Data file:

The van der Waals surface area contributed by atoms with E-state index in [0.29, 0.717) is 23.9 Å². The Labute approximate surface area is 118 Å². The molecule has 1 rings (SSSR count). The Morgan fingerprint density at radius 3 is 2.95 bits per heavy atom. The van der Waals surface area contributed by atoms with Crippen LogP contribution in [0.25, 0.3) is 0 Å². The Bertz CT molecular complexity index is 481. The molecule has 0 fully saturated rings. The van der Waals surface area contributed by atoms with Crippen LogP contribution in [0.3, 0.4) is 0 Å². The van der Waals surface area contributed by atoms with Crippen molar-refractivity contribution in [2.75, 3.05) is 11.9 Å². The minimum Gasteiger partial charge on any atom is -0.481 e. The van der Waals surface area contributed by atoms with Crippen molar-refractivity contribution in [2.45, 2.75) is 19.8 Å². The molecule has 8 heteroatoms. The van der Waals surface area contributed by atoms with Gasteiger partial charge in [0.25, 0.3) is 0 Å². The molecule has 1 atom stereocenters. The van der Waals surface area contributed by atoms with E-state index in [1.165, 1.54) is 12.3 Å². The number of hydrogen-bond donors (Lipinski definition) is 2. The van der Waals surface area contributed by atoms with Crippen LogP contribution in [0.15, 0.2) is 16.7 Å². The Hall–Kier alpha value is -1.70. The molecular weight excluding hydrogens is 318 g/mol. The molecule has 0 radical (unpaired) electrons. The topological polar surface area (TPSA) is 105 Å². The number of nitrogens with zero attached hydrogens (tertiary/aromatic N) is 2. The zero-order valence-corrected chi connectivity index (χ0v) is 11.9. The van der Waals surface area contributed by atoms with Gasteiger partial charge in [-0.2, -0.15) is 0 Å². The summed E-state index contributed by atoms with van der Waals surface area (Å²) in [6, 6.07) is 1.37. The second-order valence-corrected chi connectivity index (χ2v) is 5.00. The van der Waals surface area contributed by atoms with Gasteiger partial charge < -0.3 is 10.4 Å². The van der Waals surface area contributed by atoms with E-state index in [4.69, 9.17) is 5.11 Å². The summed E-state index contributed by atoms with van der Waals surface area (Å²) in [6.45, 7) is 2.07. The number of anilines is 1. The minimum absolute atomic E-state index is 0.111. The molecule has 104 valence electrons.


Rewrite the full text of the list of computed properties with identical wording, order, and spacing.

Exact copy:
The van der Waals surface area contributed by atoms with E-state index in [0.29, 0.717) is 23.9 Å². The Labute approximate surface area is 118 Å². The molecule has 1 rings (SSSR count). The Morgan fingerprint density at radius 3 is 2.95 bits per heavy atom. The van der Waals surface area contributed by atoms with Crippen LogP contribution in [0.25, 0.3) is 0 Å². The Bertz CT molecular complexity index is 481. The molecule has 0 fully saturated rings. The van der Waals surface area contributed by atoms with Crippen LogP contribution in [0.3, 0.4) is 0 Å². The van der Waals surface area contributed by atoms with Crippen molar-refractivity contribution in [2.75, 3.05) is 11.9 Å². The minimum Gasteiger partial charge on any atom is -0.481 e. The van der Waals surface area contributed by atoms with Crippen molar-refractivity contribution in [2.45, 2.75) is 19.8 Å². The molecule has 8 heteroatoms. The van der Waals surface area contributed by atoms with Gasteiger partial charge in [0.25, 0.3) is 0 Å². The molecule has 1 atom stereocenters. The van der Waals surface area contributed by atoms with E-state index in [1.165, 1.54) is 12.3 Å². The number of hydrogen-bond donors (Lipinski definition) is 2. The van der Waals surface area contributed by atoms with Crippen LogP contribution in [0.15, 0.2) is 16.7 Å². The Hall–Kier alpha value is -1.70. The molecular weight excluding hydrogens is 318 g/mol. The molecule has 0 radical (unpaired) electrons. The topological polar surface area (TPSA) is 105 Å². The number of nitrogens with zero attached hydrogens (tertiary/aromatic N) is 2. The zero-order valence-corrected chi connectivity index (χ0v) is 11.9. The van der Waals surface area contributed by atoms with Gasteiger partial charge in [-0.2, -0.15) is 0 Å². The summed E-state index contributed by atoms with van der Waals surface area (Å²) in [6, 6.07) is 1.37. The second-order valence-corrected chi connectivity index (χ2v) is 5.00. The van der Waals surface area contributed by atoms with Gasteiger partial charge < -0.3 is 10.4 Å². The van der Waals surface area contributed by atoms with E-state index in [4.69, 9.17) is 5.11 Å². The summed E-state index contributed by atoms with van der Waals surface area (Å²) in [6.45, 7) is 2.07. The number of anilines is 1. The minimum absolute atomic E-state index is 0.111. The molecule has 104 valence electrons.